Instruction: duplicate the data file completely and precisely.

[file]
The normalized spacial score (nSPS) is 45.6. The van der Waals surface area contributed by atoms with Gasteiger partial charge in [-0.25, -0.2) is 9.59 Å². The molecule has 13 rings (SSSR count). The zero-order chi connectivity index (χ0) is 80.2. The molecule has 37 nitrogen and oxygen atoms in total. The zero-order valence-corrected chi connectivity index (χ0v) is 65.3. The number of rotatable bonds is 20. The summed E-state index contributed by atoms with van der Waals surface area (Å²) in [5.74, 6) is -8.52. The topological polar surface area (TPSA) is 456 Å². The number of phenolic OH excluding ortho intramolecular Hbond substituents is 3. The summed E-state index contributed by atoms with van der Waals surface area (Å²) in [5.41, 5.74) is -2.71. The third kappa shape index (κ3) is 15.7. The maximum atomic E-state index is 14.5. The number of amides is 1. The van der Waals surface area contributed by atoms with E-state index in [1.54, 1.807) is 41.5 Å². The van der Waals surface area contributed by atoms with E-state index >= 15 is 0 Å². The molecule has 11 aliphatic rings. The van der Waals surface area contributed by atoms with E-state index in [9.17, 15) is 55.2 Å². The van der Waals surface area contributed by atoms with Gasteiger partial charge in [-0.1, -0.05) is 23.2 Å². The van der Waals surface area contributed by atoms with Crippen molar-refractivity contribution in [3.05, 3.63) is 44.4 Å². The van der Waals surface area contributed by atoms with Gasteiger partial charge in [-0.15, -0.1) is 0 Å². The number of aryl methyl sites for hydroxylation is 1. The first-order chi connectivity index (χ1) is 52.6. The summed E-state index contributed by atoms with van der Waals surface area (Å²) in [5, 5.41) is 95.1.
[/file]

The normalized spacial score (nSPS) is 45.6. The van der Waals surface area contributed by atoms with Gasteiger partial charge in [-0.25, -0.2) is 9.59 Å². The molecule has 13 rings (SSSR count). The zero-order chi connectivity index (χ0) is 80.2. The molecule has 37 nitrogen and oxygen atoms in total. The zero-order valence-corrected chi connectivity index (χ0v) is 65.3. The number of rotatable bonds is 20. The summed E-state index contributed by atoms with van der Waals surface area (Å²) in [5.74, 6) is -8.52. The topological polar surface area (TPSA) is 456 Å². The number of phenolic OH excluding ortho intramolecular Hbond substituents is 3. The summed E-state index contributed by atoms with van der Waals surface area (Å²) in [5.41, 5.74) is -2.71. The third kappa shape index (κ3) is 15.7. The maximum atomic E-state index is 14.5. The number of amides is 1. The van der Waals surface area contributed by atoms with E-state index in [1.54, 1.807) is 41.5 Å². The van der Waals surface area contributed by atoms with E-state index >= 15 is 0 Å². The molecule has 11 aliphatic rings. The van der Waals surface area contributed by atoms with E-state index in [9.17, 15) is 55.2 Å². The van der Waals surface area contributed by atoms with Gasteiger partial charge in [-0.1, -0.05) is 23.2 Å². The van der Waals surface area contributed by atoms with Crippen molar-refractivity contribution in [3.05, 3.63) is 44.4 Å². The van der Waals surface area contributed by atoms with Gasteiger partial charge in [-0.15, -0.1) is 0 Å². The number of aryl methyl sites for hydroxylation is 1. The first-order chi connectivity index (χ1) is 52.6. The summed E-state index contributed by atoms with van der Waals surface area (Å²) in [5, 5.41) is 95.1.